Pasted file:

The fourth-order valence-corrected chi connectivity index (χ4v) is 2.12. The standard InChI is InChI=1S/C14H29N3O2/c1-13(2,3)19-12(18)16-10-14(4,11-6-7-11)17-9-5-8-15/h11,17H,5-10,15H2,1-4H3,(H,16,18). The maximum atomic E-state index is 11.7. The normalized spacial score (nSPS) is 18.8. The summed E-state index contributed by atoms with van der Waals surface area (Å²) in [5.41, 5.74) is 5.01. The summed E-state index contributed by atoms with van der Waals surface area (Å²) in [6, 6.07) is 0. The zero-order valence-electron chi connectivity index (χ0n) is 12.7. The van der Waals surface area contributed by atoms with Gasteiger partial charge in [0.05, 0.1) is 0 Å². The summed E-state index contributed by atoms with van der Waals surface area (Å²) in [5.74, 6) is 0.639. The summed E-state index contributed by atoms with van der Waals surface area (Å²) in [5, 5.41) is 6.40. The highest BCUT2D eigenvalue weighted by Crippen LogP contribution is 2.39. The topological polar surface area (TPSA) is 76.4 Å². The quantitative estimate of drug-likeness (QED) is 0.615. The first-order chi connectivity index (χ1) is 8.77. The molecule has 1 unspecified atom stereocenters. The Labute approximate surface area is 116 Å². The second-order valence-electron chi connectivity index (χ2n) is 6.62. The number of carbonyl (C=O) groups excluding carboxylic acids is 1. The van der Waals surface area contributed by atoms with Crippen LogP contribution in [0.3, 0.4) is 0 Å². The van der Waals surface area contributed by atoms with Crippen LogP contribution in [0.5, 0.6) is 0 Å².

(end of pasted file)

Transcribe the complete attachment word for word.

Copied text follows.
The fourth-order valence-corrected chi connectivity index (χ4v) is 2.12. The standard InChI is InChI=1S/C14H29N3O2/c1-13(2,3)19-12(18)16-10-14(4,11-6-7-11)17-9-5-8-15/h11,17H,5-10,15H2,1-4H3,(H,16,18). The maximum atomic E-state index is 11.7. The normalized spacial score (nSPS) is 18.8. The summed E-state index contributed by atoms with van der Waals surface area (Å²) in [5.41, 5.74) is 5.01. The summed E-state index contributed by atoms with van der Waals surface area (Å²) in [6, 6.07) is 0. The zero-order valence-electron chi connectivity index (χ0n) is 12.7. The van der Waals surface area contributed by atoms with Gasteiger partial charge in [0.05, 0.1) is 0 Å². The summed E-state index contributed by atoms with van der Waals surface area (Å²) in [5.74, 6) is 0.639. The summed E-state index contributed by atoms with van der Waals surface area (Å²) in [5, 5.41) is 6.40. The highest BCUT2D eigenvalue weighted by Crippen LogP contribution is 2.39. The topological polar surface area (TPSA) is 76.4 Å². The quantitative estimate of drug-likeness (QED) is 0.615. The first-order chi connectivity index (χ1) is 8.77. The molecule has 1 unspecified atom stereocenters. The Labute approximate surface area is 116 Å². The second-order valence-electron chi connectivity index (χ2n) is 6.62. The number of carbonyl (C=O) groups excluding carboxylic acids is 1. The van der Waals surface area contributed by atoms with Crippen LogP contribution in [0.3, 0.4) is 0 Å². The van der Waals surface area contributed by atoms with Crippen LogP contribution in [0.5, 0.6) is 0 Å².